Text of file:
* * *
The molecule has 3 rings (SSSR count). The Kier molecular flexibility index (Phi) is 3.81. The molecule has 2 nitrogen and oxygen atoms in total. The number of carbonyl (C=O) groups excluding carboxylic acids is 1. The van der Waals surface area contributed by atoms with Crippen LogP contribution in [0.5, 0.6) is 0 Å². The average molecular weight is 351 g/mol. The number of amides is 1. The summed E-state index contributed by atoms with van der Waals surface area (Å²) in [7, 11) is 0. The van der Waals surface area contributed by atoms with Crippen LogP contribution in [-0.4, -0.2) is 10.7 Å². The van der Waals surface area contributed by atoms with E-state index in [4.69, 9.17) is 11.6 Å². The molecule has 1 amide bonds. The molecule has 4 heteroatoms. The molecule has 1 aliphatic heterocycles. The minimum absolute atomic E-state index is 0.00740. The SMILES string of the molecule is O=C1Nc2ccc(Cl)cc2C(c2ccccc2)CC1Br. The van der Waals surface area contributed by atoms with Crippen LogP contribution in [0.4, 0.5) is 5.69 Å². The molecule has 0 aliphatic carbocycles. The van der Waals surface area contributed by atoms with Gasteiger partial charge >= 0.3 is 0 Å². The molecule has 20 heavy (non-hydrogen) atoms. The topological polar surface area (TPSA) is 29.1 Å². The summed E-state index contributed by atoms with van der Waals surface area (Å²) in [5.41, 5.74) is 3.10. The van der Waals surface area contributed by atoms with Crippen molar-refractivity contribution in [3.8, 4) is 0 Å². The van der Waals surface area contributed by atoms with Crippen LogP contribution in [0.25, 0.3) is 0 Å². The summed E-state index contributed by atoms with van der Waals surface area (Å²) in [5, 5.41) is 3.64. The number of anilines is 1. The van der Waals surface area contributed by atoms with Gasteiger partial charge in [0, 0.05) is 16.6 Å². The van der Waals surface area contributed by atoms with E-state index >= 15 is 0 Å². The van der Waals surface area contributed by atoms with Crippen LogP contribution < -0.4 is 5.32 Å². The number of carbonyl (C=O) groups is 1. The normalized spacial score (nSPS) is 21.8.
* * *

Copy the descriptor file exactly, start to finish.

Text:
The molecule has 3 rings (SSSR count). The Kier molecular flexibility index (Phi) is 3.81. The molecule has 2 nitrogen and oxygen atoms in total. The number of carbonyl (C=O) groups excluding carboxylic acids is 1. The van der Waals surface area contributed by atoms with Crippen LogP contribution in [0.5, 0.6) is 0 Å². The average molecular weight is 351 g/mol. The number of amides is 1. The summed E-state index contributed by atoms with van der Waals surface area (Å²) in [7, 11) is 0. The van der Waals surface area contributed by atoms with Crippen LogP contribution in [-0.4, -0.2) is 10.7 Å². The van der Waals surface area contributed by atoms with E-state index in [4.69, 9.17) is 11.6 Å². The molecule has 1 amide bonds. The molecule has 4 heteroatoms. The molecule has 1 aliphatic heterocycles. The minimum absolute atomic E-state index is 0.00740. The SMILES string of the molecule is O=C1Nc2ccc(Cl)cc2C(c2ccccc2)CC1Br. The van der Waals surface area contributed by atoms with Crippen LogP contribution in [0.4, 0.5) is 5.69 Å². The molecule has 0 aliphatic carbocycles. The van der Waals surface area contributed by atoms with Gasteiger partial charge >= 0.3 is 0 Å². The molecule has 20 heavy (non-hydrogen) atoms. The topological polar surface area (TPSA) is 29.1 Å². The summed E-state index contributed by atoms with van der Waals surface area (Å²) in [5.41, 5.74) is 3.10. The van der Waals surface area contributed by atoms with Crippen molar-refractivity contribution in [3.8, 4) is 0 Å². The van der Waals surface area contributed by atoms with Crippen LogP contribution in [0.25, 0.3) is 0 Å². The summed E-state index contributed by atoms with van der Waals surface area (Å²) in [5, 5.41) is 3.64. The number of anilines is 1. The van der Waals surface area contributed by atoms with Gasteiger partial charge in [0, 0.05) is 16.6 Å². The van der Waals surface area contributed by atoms with E-state index >= 15 is 0 Å². The van der Waals surface area contributed by atoms with Crippen LogP contribution < -0.4 is 5.32 Å². The number of carbonyl (C=O) groups is 1. The normalized spacial score (nSPS) is 21.8.